Academic journal article Current Politics and Economics of Africa

Social Welfare Policy in Ghana: Current Provisions, Reach, and Challenges

Academic journal article Current Politics and Economics of Africa

Social Welfare Policy in Ghana: Current Provisions, Reach, and Challenges

Article excerpt


Both anecdotal and formal reports (Ghana Statistical Service, 1989, 2008) indicate that inequality in Ghana is gender and community based. There is a considerable disparity between man and women and between urban and rural communities. Women are generally poorer than men, due to cultural and historical restrictions on women's participation in education, which have led to their exclusion in the formal employment sector. There are also glaring differences in wealth creation between rural and turban areas, attributable to the centre-periphery model of development, which creates more opportunities in urban areas than in rural areas. It is also obvious that natural resource allocation across different regions of Ghana is unequal, with communities near the coast and in the southern rainforest belt better endowed than those away from the coast and the Savannah north. These inequalities are reflected in the composition of poverty in Ghana and affect families and children differently.

Social welfare policies are intended to address social inequality arising from social structures that marginalize sections of the population. Ghana has pursued a near universal welfare policy since independence in 1957. However, economic decline in the 1970s and 1980s led to a rethink about such provisions. The chapter will review Ghana's attempt to re-institute semi universal welfare provisions that were scraped as part of the implementation of structural adjustment policies of the World Bank and IMF designed to stabilize the nation's economy in 1980s. It will detail education, health and other social policies and discuss their relevance within the framework of distributive and recgonitive justice, the challenges of implementing such policies and ways to improve service delivery.


Historically the development of the welfare state began with the institution of pensions for formal sector workers and their families by the colonial government workers after World War I (Jones, Ahadzie & Doh, 2009). Like other countries, Ghana's welfare regime is underpinned by principles that issue from the notion of social justice and it will be fair to characterise the operating principles as relating to recognitive and distributive justice.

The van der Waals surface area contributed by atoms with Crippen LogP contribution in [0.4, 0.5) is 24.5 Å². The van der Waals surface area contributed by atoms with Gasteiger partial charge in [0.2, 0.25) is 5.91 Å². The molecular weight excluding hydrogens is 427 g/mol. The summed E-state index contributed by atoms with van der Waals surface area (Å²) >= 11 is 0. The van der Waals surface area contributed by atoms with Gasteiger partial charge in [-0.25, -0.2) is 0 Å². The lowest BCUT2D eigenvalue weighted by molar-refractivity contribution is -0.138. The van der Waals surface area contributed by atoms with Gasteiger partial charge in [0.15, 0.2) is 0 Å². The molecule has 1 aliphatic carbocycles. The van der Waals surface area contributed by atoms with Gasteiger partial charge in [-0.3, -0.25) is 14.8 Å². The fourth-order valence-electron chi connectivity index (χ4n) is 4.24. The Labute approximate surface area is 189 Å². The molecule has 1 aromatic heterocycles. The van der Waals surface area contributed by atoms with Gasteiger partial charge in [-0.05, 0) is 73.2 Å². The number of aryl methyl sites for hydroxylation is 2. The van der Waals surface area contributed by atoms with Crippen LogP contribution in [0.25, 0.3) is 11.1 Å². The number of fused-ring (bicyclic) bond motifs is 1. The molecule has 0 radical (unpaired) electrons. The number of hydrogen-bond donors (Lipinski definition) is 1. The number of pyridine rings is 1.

Over all, Ghana's approach to achieving both recognitive and distributive justice has been a combination of the characteristics of Universalists and Restrictive approaches to welfare provision. The Universalist approach began with the British colonial administration and covered areas such as water supply and health in the first half of the 20th Century. Education was still not universal although public schools, where they were available, were open to all children. Thus the bulk of social protection in the form of mutual support remained largely traditional until independence in 1957.

At independence, the Nkrumah Government instituted many universal welfare policies covering education, health, physical and social infrastructure such as roads, water, and public-places of convenience, among others. This predominantly Universalist welfare climate in Ghana, which endured for three decades, resulted in the provision of fully funded public health services, universal primary and free tertiary education. Under these arrangements, pre- tertiary education was free in northern Ghana in every respect while there was limited cost-bearing for parents in southern Ghana. Citizens also received free medical care for every medical condition. For this reason very few private medical facilities operating a fee-paying regime were in service in the country. This arrangement inculcated into Ghanaians the notion of government as burden bearer.

What is worth noting about such universal provisions is that they provided protection against structural inequalities, which ultimately create extreme disadvantage and marginalisation. The other aspect of these universal provisions was that service seekers were not means-tested, which meant that both rich and poor alike could access the same services. …

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